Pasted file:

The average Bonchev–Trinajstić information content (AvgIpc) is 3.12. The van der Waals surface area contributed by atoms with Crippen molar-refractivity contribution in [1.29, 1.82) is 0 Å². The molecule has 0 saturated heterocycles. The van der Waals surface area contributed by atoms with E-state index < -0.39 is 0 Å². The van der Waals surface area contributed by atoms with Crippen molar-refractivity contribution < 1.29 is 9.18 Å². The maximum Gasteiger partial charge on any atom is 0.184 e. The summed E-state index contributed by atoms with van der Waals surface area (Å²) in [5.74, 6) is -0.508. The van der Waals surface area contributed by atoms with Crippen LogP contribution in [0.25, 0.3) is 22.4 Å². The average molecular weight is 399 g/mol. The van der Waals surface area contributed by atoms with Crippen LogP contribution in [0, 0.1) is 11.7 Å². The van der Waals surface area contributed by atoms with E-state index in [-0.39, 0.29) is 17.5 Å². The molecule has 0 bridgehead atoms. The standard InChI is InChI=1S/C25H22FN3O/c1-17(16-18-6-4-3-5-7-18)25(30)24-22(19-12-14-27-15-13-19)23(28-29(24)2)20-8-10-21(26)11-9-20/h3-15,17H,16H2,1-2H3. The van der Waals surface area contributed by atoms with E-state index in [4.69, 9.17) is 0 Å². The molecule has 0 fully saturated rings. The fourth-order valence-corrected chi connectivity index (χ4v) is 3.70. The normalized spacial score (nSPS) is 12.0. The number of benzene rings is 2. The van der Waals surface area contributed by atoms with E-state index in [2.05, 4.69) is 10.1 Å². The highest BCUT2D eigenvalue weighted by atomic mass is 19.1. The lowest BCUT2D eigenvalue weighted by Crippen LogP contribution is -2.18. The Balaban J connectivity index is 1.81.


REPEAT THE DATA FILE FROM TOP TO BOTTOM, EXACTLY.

The average Bonchev–Trinajstić information content (AvgIpc) is 3.12. The van der Waals surface area contributed by atoms with Crippen molar-refractivity contribution in [1.29, 1.82) is 0 Å². The molecule has 0 saturated heterocycles. The van der Waals surface area contributed by atoms with E-state index < -0.39 is 0 Å². The van der Waals surface area contributed by atoms with Crippen molar-refractivity contribution < 1.29 is 9.18 Å². The maximum Gasteiger partial charge on any atom is 0.184 e. The summed E-state index contributed by atoms with van der Waals surface area (Å²) in [5.74, 6) is -0.508. The van der Waals surface area contributed by atoms with Crippen LogP contribution in [0.25, 0.3) is 22.4 Å². The average molecular weight is 399 g/mol. The van der Waals surface area contributed by atoms with Crippen LogP contribution in [0, 0.1) is 11.7 Å². The van der Waals surface area contributed by atoms with E-state index in [-0.39, 0.29) is 17.5 Å². The molecule has 0 bridgehead atoms. The standard InChI is InChI=1S/C25H22FN3O/c1-17(16-18-6-4-3-5-7-18)25(30)24-22(19-12-14-27-15-13-19)23(28-29(24)2)20-8-10-21(26)11-9-20/h3-15,17H,16H2,1-2H3. The van der Waals surface area contributed by atoms with E-state index in [4.69, 9.17) is 0 Å². The molecule has 0 fully saturated rings. The fourth-order valence-corrected chi connectivity index (χ4v) is 3.70. The normalized spacial score (nSPS) is 12.0. The number of benzene rings is 2. The van der Waals surface area contributed by atoms with E-state index in [2.05, 4.69) is 10.1 Å². The highest BCUT2D eigenvalue weighted by atomic mass is 19.1. The lowest BCUT2D eigenvalue weighted by Crippen LogP contribution is -2.18. The Balaban J connectivity index is 1.81.